A raft of senior civil society activists across the globe have endorsed an open letter which addresses the possibility that “those of us who work in civil society organisations nationally and globally have come to be identified as part of the problem” when it comes to deteriorating human rights and equality.
A three month research project from the Institute for Research and Innovation in Social Services (Iriss) and the Coalition of Care and Support Providers, Scotland concluded there are pressures beginning to affect the work of care and support services in Scotland. Social care staff in Scotland are facing a bigger workload and higher levels of anxiety.
A Voluntary Sector Review journal article, written by two King’s College London researchers, has been made open access.
‘Fragmentation and competition: voluntary organisations experiences of support for family carers’ draws on a large study looking at social care practice with carers, to illustrate how changes in social care commissioning and cuts in funding have created difficulties for organisations providing practical help and support to family carers. http://www.ingentaconnect.com/content/tpp/vsr/2014/00000005/00000002/art00007
On Fundraising Resources, http://vr.volresource.org.uk/org/fundraising/:
Accelerator is a new crowdfunding platform from IdeasTap’s “where we help you to realise your creative vision”. It enables raising money for your creative project by offering rewards for the people who fund it. It must be a project – a creative endeavour with a fixed timeline and a clear outcome. It could be a play, an exhibition, a book, a film or a product. See http://www.ideastap.com/crowdfunding (Via Voluntary Arts Network)
A research officer at the Institute for Volunteering Research (part of NCVO) summarises some new research gleaned from attending the 11th International Society for Third Sector Research Conference in Germany recently.
A new project from SCVO will see 400 interns taken on in Scottish third sector organisations with business growth ideas. The interns must be qualified to at least HND level, and will be on top of existing internship programmes.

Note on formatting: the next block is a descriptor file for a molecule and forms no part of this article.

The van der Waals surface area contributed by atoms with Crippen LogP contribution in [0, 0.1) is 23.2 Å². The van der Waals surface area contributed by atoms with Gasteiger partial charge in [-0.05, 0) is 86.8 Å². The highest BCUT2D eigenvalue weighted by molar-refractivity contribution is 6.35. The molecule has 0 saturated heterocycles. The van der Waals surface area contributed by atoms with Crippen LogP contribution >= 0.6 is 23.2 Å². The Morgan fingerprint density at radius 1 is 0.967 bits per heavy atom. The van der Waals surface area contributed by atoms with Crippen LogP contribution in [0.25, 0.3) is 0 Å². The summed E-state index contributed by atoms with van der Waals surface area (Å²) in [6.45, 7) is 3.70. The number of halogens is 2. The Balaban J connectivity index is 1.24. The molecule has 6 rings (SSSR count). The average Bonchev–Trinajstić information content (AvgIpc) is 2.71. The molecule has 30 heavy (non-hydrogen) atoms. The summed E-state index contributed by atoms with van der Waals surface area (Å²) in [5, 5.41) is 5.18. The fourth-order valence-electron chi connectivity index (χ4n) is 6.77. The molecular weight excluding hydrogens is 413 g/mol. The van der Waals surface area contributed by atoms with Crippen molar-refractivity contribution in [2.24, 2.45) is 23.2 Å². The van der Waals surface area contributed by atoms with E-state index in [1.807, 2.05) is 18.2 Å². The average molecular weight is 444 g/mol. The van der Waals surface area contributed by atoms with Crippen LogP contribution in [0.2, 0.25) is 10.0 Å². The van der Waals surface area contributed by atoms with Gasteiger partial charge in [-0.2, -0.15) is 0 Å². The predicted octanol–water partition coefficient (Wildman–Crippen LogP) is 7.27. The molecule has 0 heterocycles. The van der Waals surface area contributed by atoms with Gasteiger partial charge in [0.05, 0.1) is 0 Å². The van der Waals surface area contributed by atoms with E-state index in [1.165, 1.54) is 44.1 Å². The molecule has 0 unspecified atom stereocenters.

NAVCA believes that the Charity Commission’s proposals for the 2015 Annual Return need a major rethink and should not proceed in their current form. The proposals, which the Charity Commission has been consulting on since June, would require every charity to state how much income it receives from public service delivery, how much it spends on campaigning, whether it has a remuneration policy for paying executive staff and whether it has conducted a review of its financial controls. All charities with income between £10,000 and £500,000 would have to provide more financial information than currently required.
NAVCA says that proposals will impose significant additional burdens on charities, in particular smaller ones, without providing meaningful and useful information. It runs counter to the Government’s desire to reduce red tape and is an overreaction to recent political attacks on charities.
Neil Cleeveley, acting chief executive of NAVCA, said;
“These really are badly thought out proposals that will do nothing to promote public trust in charities. Having already said that it does not have the resources to do its job, the Commission is creating extra work for itself and thousands of charities without offering any tangible benefits for anyone.”
“These proposals appear to be a reaction to recent political attacks in the national media. The regulation of charities should be about maintaining public trust not about pandering to party politics.”